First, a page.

Acid Mothers Temple band members.

Acid Mothers Temple @ Urban Lounge 04.24


A perfect backdrop of charming, wet, dreary weather characterizes tonight’s performance of The Moths, ST 37 and Acid Mothers Temple. After walking into Urban Lounge and finding myself in a large, empty room, I was concerned about the turnout.

However, my venture through the downpour is certainly not in vain, nor will the gig’s contribution to my eventual loss of hearing be wasted. Grabbing a chair, I notice there seems to be confusion from some of the folks setting up on stage as to where The Moths are. It is revealed that The Moths are playing a set at Diabloical Records and, this weekend, they are celebrating the release of their new EP, Necromancy Rock n’ Roll.

So they are flying around Salt Lake City’s hotspots to kick out their jams. I also learn that on Saturday, April 25, they will also be playing Albatross Recordings—busy boys. In light of this enlightening information, some restructuring for Acid Mothers Temple set schedule is made to accommodate The Moths. So this means ST 37 is up first.

ST 37’s act is defined by the droning effects of heavy guitar riffs and pounding drums. Their sound pierces my consciousness, bringing a comfortably wandering mind into a sharp and inescapable focus on the band. Wide awake, ST 37 reminds me of what could only be the bastard offspring of a whiskey-induced session with the Velvet Underground and the Stooges. As they rip through each number, my soul feels wrenched and twisted from its very foundation.

Something about this kind of droning sound, while overwhelming, still leaves me feeling empty of emotion. That feeling is like a toxic high that is unique to this type of droning sound. Lately, I’ve been adding bands that fall into this genre to my record collection. I like it in a sort of sick way and find an odd pleasure in it. It is cold and heavy and brings me to the forefront of reality.

It is only after ST 37’s solid act that I start to come down off the weird, distorted high. Luckily, this withdrawal is only temporary as my mate notices my imbalance and buys me a Lev to curtail the experience of absolute sobriety—what a lovely guy. The assistance of the lager sharpens my resolve and is thoroughly enjoyed just in time to watch The Moths. I’ve heard all sorts of things about these cats through the SLC music grapevine—all of it is good and well-deserved.

They describe their sound as rock noir—and believe me: If one had to sum them up, that label would be appropriate. The Moths blast through numbers like “Spellbound” and the danceable song “Yours To Kill” with notably assertive passion. Their frontman, Eli Morrison, comes across with spectacular charisma and a commanding enthusiasm. If not for the Moths wicked sound, Morrison’s ability would define the set.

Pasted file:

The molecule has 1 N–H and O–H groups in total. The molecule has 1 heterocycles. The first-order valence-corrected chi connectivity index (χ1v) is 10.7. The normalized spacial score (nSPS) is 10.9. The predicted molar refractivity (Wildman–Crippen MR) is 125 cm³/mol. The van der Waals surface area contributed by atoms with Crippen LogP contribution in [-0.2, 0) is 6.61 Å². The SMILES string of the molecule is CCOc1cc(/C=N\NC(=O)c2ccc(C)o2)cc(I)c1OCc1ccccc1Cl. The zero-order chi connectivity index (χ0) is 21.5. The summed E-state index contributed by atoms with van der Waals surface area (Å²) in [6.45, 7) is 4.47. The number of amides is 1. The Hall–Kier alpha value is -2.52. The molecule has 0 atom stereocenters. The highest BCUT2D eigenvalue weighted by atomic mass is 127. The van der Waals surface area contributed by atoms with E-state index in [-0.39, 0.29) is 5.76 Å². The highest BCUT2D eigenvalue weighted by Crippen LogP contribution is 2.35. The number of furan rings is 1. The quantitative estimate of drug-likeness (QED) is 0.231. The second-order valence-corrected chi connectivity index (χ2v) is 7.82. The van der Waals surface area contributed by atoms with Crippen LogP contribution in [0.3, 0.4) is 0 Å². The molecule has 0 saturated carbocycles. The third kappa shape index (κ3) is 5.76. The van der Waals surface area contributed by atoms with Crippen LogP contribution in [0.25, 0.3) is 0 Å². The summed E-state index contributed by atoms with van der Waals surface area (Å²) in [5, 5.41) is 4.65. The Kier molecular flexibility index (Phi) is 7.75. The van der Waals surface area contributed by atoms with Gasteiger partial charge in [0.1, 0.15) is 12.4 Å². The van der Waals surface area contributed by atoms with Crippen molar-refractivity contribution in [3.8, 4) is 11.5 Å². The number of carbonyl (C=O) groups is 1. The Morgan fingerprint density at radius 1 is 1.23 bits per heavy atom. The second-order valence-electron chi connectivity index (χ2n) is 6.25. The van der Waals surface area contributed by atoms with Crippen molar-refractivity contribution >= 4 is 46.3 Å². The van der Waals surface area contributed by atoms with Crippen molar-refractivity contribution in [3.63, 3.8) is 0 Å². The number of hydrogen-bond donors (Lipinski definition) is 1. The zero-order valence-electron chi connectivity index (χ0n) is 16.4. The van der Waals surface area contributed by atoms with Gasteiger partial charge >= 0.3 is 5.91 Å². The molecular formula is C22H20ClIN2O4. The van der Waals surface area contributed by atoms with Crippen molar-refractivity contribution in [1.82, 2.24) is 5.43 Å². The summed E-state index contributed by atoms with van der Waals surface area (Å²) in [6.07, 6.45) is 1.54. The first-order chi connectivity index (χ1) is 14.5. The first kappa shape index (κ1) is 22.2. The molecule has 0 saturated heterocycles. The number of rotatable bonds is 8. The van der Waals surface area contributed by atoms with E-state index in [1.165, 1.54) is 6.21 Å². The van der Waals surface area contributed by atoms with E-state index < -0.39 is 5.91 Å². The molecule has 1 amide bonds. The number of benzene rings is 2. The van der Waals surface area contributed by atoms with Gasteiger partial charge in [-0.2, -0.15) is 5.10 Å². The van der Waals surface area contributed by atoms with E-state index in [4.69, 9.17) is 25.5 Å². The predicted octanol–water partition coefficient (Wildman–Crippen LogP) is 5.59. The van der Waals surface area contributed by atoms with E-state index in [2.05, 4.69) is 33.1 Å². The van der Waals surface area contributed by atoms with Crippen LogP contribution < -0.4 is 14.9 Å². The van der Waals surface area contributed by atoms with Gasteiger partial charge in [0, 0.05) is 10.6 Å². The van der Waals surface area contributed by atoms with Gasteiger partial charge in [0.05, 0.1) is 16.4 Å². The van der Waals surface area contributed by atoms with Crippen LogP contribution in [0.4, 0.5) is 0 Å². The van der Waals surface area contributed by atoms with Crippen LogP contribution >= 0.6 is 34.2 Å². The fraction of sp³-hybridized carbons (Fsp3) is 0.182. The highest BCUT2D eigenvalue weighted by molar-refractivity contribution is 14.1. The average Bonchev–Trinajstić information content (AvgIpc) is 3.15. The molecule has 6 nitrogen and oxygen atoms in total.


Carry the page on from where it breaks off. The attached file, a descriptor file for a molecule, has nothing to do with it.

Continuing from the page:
When they launch into their dark, provocative and haunting rock n’ roll, I am immediately swept along by their passionate fury to the front of the dance floor. During most of the set, I am jiving and twisting with my partner like I am a puppet under some sort of dark and electrifying spell. When I am finally able to take a second to gather my bearings, it is clear that many of the souls present are gleefully infected by The Moths’ addictive and soulful rock noir. This is easily some of the most fun I’ve had in a while.

Acid Mothers Temple take to the stage—a welcome sight for a diversity of fans who have braved the lovely rainy weather to get here. They immediately blast their devotees with an overwhelming wave of distortion and, through this, captivate the room. Like puppets on strings the audience moves and sways to every heavy beat like they are possessed by the demons of deafening sound.

I find that Acid Mothers Temple are not an act that are conducive to the passive listener—rather, they are for those who want or need to be completely enveloped in the distorted, heavy, up-tempo mass of invasive psychedelic metal. They are so loud that I’m surprised the speakers didn’t explode from their sheer mind-numbing ferocity. Acid Mothers Temple continual buildup during each number keeps me hooked and, though each conclusion drops me for a second, leaving with a feeling of going cold-turkey, I am able to quickly be caught back up when they start another song on their set.

The conclusion of Acid Mothers Temple leaves me with a strong and persistent buzzing in my ears. I’m a pretty sure that what’s left of my mind has been fuzzed over by the sheer awesomeness of the last couple numbers. While walking in the rain feels refreshingly nice, I think that a nice cup of hot tea is in order to bring myself back down to earth, and then hopefully I can go back for round two.